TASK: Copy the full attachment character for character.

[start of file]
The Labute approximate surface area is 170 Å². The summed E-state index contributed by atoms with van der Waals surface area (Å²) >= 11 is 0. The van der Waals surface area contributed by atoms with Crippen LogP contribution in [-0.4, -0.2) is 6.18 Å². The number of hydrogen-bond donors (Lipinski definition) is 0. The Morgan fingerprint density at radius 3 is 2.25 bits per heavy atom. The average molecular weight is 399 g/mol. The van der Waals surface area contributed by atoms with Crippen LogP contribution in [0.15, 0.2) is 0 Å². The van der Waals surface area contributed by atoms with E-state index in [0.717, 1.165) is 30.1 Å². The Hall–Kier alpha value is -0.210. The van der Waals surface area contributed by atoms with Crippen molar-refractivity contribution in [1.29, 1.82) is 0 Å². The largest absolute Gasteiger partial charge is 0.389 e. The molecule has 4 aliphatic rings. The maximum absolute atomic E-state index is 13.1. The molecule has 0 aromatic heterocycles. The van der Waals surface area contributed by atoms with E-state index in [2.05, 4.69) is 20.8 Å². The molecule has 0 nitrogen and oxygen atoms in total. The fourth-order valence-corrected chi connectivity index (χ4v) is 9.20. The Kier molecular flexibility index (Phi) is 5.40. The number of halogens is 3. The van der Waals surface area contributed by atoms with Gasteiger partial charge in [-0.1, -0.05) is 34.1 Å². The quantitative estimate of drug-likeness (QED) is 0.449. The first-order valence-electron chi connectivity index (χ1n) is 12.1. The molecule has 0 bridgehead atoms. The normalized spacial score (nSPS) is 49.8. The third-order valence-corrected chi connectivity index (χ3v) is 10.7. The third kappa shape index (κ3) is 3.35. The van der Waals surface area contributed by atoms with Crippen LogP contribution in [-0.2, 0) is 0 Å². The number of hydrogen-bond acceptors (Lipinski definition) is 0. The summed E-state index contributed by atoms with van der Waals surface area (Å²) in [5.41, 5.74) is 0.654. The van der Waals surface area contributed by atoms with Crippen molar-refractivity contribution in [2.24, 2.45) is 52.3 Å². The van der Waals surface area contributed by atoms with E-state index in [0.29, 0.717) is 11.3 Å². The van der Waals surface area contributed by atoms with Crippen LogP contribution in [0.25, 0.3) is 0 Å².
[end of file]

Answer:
The Labute approximate surface area is 170 Å². The summed E-state index contributed by atoms with van der Waals surface area (Å²) >= 11 is 0. The van der Waals surface area contributed by atoms with Crippen LogP contribution in [-0.4, -0.2) is 6.18 Å². The number of hydrogen-bond donors (Lipinski definition) is 0. The Morgan fingerprint density at radius 3 is 2.25 bits per heavy atom. The average molecular weight is 399 g/mol. The van der Waals surface area contributed by atoms with Crippen LogP contribution in [0.15, 0.2) is 0 Å². The van der Waals surface area contributed by atoms with E-state index in [0.717, 1.165) is 30.1 Å². The Hall–Kier alpha value is -0.210. The van der Waals surface area contributed by atoms with Crippen molar-refractivity contribution in [1.29, 1.82) is 0 Å². The largest absolute Gasteiger partial charge is 0.389 e. The molecule has 4 aliphatic rings. The maximum absolute atomic E-state index is 13.1. The molecule has 0 aromatic heterocycles. The van der Waals surface area contributed by atoms with E-state index in [2.05, 4.69) is 20.8 Å². The molecule has 0 nitrogen and oxygen atoms in total. The fourth-order valence-corrected chi connectivity index (χ4v) is 9.20. The Kier molecular flexibility index (Phi) is 5.40. The number of halogens is 3. The van der Waals surface area contributed by atoms with Gasteiger partial charge in [-0.1, -0.05) is 34.1 Å². The quantitative estimate of drug-likeness (QED) is 0.449. The first-order valence-electron chi connectivity index (χ1n) is 12.1. The molecule has 0 bridgehead atoms. The normalized spacial score (nSPS) is 49.8. The third-order valence-corrected chi connectivity index (χ3v) is 10.7. The third kappa shape index (κ3) is 3.35. The van der Waals surface area contributed by atoms with Crippen LogP contribution in [-0.2, 0) is 0 Å². The number of hydrogen-bond acceptors (Lipinski definition) is 0. The summed E-state index contributed by atoms with van der Waals surface area (Å²) in [5.41, 5.74) is 0.654. The van der Waals surface area contributed by atoms with Crippen molar-refractivity contribution in [2.24, 2.45) is 52.3 Å². The van der Waals surface area contributed by atoms with E-state index in [0.29, 0.717) is 11.3 Å². The van der Waals surface area contributed by atoms with Crippen LogP contribution in [0.25, 0.3) is 0 Å².